** On a more contentious and bitter note, Kirby himself pointed out that many of the concepts in the Marvel years were based on the work he did earlier for DC. ComicBook/TheMightyThor, as per Kirby [[http://www.dorkly.com/post/84742/6-weird-things-about-thors-original-origin-story-nobody-talks-about began in a small DC story]] he did before. The look of Thor in the DC version is more mythologically accurate (in that he has red hair instead of blonde) but the costume look and pattern is quite similar to the Marvel appearance. Likewise, ''ComicBook/ChallengersOfTheUnknown'' which has a quartet of adventurers wearing identical jumpsuits duke out a series of bizarre threats is often seen as a dry-run for ''ComicBook/FantasticFour'' although the differences outweigh the similarities in the latter case (the Challengers had no powers unlike the Fantastics, it was a team of four dudes rather than three guys and a girl[[note]]Of course during the Lee-Kirby era, Sue Storm might well have been, heh heh, invisible from the way she was written[[/note]]). This lends credence to the consensus (at least among comics scholars) that Kirby did the lion's share of development in the Marvel years. The Marvel Method of course meant in any case, that he had to have done the most work.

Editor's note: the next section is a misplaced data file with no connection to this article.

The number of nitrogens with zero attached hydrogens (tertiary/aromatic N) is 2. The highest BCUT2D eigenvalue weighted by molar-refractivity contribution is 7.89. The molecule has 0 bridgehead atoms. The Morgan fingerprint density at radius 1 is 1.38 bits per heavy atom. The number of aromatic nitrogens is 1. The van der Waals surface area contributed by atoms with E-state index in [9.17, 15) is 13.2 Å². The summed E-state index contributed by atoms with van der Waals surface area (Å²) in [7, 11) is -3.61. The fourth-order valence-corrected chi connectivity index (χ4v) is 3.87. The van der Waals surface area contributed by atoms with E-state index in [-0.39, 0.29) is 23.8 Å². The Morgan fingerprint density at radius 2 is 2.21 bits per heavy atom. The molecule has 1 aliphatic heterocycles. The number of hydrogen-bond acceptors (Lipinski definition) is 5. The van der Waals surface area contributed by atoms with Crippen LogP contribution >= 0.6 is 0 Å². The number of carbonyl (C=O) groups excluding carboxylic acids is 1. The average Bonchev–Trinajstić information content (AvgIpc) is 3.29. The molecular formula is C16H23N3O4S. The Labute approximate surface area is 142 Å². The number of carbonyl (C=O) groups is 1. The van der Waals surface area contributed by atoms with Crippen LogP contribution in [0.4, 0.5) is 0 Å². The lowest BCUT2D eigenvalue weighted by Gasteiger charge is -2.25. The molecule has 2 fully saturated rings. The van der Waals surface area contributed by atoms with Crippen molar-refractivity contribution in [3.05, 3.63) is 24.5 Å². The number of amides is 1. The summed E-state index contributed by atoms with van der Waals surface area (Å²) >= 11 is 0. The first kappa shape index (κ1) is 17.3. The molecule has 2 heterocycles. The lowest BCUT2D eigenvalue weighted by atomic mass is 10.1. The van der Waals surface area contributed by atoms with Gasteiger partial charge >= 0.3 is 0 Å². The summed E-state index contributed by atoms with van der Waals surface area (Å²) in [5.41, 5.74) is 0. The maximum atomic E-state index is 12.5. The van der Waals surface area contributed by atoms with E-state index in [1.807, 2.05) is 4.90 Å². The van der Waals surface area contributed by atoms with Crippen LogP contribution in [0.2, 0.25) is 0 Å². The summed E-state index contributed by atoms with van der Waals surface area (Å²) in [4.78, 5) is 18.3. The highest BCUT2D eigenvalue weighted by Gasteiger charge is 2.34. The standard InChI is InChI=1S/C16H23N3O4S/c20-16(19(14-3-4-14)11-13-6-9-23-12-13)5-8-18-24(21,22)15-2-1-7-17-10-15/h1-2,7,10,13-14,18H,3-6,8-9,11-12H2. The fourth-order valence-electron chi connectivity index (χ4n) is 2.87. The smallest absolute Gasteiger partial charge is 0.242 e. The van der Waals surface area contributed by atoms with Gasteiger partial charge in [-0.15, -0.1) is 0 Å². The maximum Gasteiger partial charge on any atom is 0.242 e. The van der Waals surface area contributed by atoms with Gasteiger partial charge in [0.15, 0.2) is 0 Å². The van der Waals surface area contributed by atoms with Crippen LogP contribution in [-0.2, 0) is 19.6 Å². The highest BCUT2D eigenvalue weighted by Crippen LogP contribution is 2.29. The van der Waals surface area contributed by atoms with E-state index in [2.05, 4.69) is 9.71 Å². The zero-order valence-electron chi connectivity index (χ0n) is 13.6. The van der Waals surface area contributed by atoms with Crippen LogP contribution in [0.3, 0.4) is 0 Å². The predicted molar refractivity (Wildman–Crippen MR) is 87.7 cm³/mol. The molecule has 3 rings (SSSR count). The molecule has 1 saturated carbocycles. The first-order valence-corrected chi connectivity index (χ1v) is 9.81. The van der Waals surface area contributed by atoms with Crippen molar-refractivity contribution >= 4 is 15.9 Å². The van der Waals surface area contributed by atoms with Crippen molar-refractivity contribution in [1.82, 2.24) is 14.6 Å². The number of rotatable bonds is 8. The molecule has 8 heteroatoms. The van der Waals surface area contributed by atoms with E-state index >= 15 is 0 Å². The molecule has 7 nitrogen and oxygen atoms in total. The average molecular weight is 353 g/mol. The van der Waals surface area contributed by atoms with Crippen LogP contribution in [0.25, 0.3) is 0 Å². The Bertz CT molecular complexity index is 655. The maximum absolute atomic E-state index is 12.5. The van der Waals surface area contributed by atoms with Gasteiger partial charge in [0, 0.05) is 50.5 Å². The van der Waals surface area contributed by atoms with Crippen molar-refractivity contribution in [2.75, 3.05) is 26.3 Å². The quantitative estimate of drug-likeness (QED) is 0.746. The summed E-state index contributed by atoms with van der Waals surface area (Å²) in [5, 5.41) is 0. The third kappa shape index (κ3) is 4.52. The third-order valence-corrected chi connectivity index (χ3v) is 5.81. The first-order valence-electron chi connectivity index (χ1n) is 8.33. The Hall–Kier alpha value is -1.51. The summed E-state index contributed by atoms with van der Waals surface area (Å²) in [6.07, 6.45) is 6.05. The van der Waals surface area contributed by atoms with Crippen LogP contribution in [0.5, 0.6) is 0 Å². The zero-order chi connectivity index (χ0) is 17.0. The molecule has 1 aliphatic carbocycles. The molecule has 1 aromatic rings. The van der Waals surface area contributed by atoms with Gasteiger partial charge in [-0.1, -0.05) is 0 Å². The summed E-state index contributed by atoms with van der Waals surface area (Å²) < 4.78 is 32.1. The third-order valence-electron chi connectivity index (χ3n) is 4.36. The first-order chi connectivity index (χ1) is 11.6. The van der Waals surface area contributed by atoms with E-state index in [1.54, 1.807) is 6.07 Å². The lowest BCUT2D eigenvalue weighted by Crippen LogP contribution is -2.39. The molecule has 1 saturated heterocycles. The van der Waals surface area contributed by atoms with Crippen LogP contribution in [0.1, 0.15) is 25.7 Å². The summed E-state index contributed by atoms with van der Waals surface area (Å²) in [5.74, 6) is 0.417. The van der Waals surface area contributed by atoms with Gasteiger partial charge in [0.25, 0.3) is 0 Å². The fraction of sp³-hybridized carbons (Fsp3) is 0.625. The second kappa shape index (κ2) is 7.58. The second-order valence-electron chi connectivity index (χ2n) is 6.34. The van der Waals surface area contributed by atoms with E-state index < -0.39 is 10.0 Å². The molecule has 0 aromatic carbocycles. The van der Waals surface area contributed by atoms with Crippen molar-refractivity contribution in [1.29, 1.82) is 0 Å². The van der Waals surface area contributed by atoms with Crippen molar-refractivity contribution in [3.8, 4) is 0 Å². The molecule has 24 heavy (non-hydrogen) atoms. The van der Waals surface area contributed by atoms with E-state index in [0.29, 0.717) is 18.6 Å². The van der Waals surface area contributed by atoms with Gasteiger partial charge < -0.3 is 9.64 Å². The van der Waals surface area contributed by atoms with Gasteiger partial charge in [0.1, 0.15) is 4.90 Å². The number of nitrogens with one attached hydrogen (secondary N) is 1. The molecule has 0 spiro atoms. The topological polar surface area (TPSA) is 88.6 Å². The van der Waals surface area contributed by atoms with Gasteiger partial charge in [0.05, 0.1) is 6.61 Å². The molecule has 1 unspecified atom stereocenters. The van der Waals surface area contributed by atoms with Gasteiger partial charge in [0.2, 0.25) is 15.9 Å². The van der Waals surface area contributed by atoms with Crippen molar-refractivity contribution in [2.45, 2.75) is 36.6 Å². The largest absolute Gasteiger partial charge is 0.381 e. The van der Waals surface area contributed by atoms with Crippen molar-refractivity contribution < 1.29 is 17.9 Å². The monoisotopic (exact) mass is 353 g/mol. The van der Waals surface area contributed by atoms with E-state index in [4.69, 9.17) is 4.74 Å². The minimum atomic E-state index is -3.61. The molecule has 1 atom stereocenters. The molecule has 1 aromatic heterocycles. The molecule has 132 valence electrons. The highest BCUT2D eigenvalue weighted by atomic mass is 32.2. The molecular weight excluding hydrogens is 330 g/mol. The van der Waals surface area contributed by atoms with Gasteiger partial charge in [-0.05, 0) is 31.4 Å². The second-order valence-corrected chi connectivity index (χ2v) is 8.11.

* OnlyTheCreatorDoesItRight: Not a much as others since there ''are'' good ComicBook/FantasticFour comics after he left, and Walt Simonson's ''ComicBook/TheMightyThor'' is considered the definitive run. But in terms of certain characters, everyone agrees that ComicBook/{{Galactus}} is never quite the same creation in the hands of other writers than Kirby, and Kirby insisted that he saw Galactus as a character with limited story potential. Likewise, the ComicBook/NewGods in general, and Mister Miracle in particular are rarely as great in other writers hands (though Tom King hopes to correct that).
* SignatureScene: He designed some of the most iconic covers and panels in the medium, and as per the Marvel Method, he was both author and draughtsman of those scenes:
** The original cover of Fantastic Four #1 with the four battling the monster from the earth with each of them showing their unique powers and designs, the cover of Avengers #4 (the one where Captain America returns to the modern age), the cover of Amazing Fantasy #15 (Kirby had little to no say in Spider-Man's development but he ''did'' pencil and design that iconic composition).[[note]]Kirby's only involvement with Spider-Man as per Lee and Ditko was making Peter an orphan who lived with his aunt and uncle. His idea of an origin involved magic rather than science.[[/note]]